[JURIST] A Cambodian genocide survivor Friday testified against former Khmer Rouge official Nuon Chea [PBS backgrounder] at a pre-trial hearing before the Extraordinary Chambers in the Court of Cambodia (ECCC) [official website; JURIST news archive], marking the first time that a victim has ever taken the stand against a former Khmer Rouge official. Cambodian-American human rights activist and author Theary Seng [personal website] testified that her parents were killed by Khmer Rouge actions, but Nuon Chea denied responsibility and refused to acknowledge that any genocide had occurred. On Thursday, Nuon Chea asked the ECCC's Pre-Trial Chamber to release him from provisional detention [JURIST report]. A ruling on the appeal is expected next week.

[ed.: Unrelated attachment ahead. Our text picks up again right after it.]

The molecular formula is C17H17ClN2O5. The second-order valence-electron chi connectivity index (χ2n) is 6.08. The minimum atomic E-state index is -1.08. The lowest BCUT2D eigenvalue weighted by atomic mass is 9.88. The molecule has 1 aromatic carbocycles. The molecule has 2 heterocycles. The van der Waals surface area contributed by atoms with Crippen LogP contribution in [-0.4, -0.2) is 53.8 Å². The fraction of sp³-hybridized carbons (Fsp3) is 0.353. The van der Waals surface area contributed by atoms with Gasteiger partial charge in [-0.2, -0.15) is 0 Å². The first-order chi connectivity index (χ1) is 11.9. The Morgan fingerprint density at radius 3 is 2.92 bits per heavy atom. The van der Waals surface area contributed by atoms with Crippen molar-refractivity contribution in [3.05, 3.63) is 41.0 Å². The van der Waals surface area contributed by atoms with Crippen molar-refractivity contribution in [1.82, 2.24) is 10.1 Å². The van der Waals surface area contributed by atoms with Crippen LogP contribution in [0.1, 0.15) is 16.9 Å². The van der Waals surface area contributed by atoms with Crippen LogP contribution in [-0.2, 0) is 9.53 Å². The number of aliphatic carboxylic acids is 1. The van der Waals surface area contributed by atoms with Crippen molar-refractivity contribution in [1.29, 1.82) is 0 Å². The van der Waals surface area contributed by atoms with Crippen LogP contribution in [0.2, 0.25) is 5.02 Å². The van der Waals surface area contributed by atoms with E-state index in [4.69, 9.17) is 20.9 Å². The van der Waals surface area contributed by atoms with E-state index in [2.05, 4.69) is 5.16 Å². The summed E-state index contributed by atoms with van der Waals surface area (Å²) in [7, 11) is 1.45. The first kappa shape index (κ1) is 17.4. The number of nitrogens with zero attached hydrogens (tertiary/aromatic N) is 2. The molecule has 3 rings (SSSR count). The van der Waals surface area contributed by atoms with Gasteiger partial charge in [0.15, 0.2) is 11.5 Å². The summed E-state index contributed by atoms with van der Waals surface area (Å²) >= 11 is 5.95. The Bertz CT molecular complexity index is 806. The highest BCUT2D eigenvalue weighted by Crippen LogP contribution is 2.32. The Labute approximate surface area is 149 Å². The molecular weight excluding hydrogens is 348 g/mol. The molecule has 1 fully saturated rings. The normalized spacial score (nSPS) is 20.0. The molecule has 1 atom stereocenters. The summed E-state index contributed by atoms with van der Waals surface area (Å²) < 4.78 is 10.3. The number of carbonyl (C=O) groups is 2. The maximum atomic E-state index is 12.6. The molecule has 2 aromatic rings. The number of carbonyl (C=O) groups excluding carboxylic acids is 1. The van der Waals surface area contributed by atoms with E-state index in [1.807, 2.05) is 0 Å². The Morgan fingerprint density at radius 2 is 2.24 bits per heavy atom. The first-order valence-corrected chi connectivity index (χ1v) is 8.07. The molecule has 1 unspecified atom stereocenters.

The Khmer Rouge is generally held responsible for the genocide of an estimated 1.7 million Cambodians [PPU backgrounder] who died between 1975 and 1979. Nuon Chea was known as Brother Number Two in the Khmer Rouge, indicative of his high position in the communist movement led by Pol Pot, who died in 1998 having never been prosecuted for alleged war crimes. He was arrested and charged [JURIST report] in September 2007 and said that he was never in the position to order the deaths attributed to him, but that he will cooperate with the ECCC [JURIST report]. The ECCC was established by a 2001 law [text as amended 2005, PDF] to investigate and try surviving Khmer Rouge officials, but to date, no top officials have faced trials. The first trials are expected to begin this year. AP has more.